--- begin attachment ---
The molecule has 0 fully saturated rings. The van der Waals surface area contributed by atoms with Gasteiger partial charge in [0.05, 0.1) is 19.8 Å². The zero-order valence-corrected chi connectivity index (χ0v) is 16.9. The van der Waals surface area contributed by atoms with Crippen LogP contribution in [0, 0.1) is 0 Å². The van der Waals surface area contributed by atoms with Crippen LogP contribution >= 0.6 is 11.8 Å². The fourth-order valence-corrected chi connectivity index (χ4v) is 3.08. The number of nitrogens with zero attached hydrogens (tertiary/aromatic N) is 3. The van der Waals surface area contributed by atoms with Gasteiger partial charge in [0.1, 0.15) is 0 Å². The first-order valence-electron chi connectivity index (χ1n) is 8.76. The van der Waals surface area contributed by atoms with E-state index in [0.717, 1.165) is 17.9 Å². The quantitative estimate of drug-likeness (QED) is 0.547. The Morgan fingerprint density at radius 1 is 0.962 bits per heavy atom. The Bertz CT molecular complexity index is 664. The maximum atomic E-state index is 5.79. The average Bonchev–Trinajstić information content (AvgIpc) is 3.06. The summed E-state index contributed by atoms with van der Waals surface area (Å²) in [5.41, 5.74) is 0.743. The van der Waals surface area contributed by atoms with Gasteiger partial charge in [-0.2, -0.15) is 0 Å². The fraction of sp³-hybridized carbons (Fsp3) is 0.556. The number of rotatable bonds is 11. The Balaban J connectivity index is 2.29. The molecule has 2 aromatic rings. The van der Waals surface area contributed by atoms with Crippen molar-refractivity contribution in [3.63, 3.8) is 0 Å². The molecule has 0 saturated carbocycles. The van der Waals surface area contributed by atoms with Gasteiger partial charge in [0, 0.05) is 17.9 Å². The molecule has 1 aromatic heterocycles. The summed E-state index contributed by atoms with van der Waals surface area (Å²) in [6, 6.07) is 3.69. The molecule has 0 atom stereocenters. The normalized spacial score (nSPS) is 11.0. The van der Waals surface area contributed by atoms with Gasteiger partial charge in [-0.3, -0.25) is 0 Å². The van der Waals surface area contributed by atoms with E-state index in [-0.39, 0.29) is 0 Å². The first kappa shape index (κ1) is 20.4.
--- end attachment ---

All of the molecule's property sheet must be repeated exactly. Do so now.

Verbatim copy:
The molecule has 0 fully saturated rings. The van der Waals surface area contributed by atoms with Gasteiger partial charge in [0.05, 0.1) is 19.8 Å². The zero-order valence-corrected chi connectivity index (χ0v) is 16.9. The van der Waals surface area contributed by atoms with Crippen LogP contribution in [0, 0.1) is 0 Å². The van der Waals surface area contributed by atoms with Crippen LogP contribution >= 0.6 is 11.8 Å². The fourth-order valence-corrected chi connectivity index (χ4v) is 3.08. The number of nitrogens with zero attached hydrogens (tertiary/aromatic N) is 3. The van der Waals surface area contributed by atoms with Gasteiger partial charge in [0.1, 0.15) is 0 Å². The first-order valence-electron chi connectivity index (χ1n) is 8.76. The van der Waals surface area contributed by atoms with E-state index in [0.717, 1.165) is 17.9 Å². The quantitative estimate of drug-likeness (QED) is 0.547. The Morgan fingerprint density at radius 1 is 0.962 bits per heavy atom. The Bertz CT molecular complexity index is 664. The maximum atomic E-state index is 5.79. The average Bonchev–Trinajstić information content (AvgIpc) is 3.06. The summed E-state index contributed by atoms with van der Waals surface area (Å²) in [5.41, 5.74) is 0.743. The van der Waals surface area contributed by atoms with Gasteiger partial charge in [-0.2, -0.15) is 0 Å². The fraction of sp³-hybridized carbons (Fsp3) is 0.556. The number of rotatable bonds is 11. The Balaban J connectivity index is 2.29. The molecule has 2 aromatic rings. The van der Waals surface area contributed by atoms with Crippen molar-refractivity contribution in [3.63, 3.8) is 0 Å². The molecule has 0 saturated carbocycles. The van der Waals surface area contributed by atoms with Gasteiger partial charge in [0, 0.05) is 17.9 Å². The molecule has 1 aromatic heterocycles. The summed E-state index contributed by atoms with van der Waals surface area (Å²) in [6, 6.07) is 3.69. The molecule has 0 atom stereocenters. The normalized spacial score (nSPS) is 11.0. The van der Waals surface area contributed by atoms with Gasteiger partial charge in [-0.3, -0.25) is 0 Å². The van der Waals surface area contributed by atoms with E-state index in [-0.39, 0.29) is 0 Å². The first kappa shape index (κ1) is 20.4.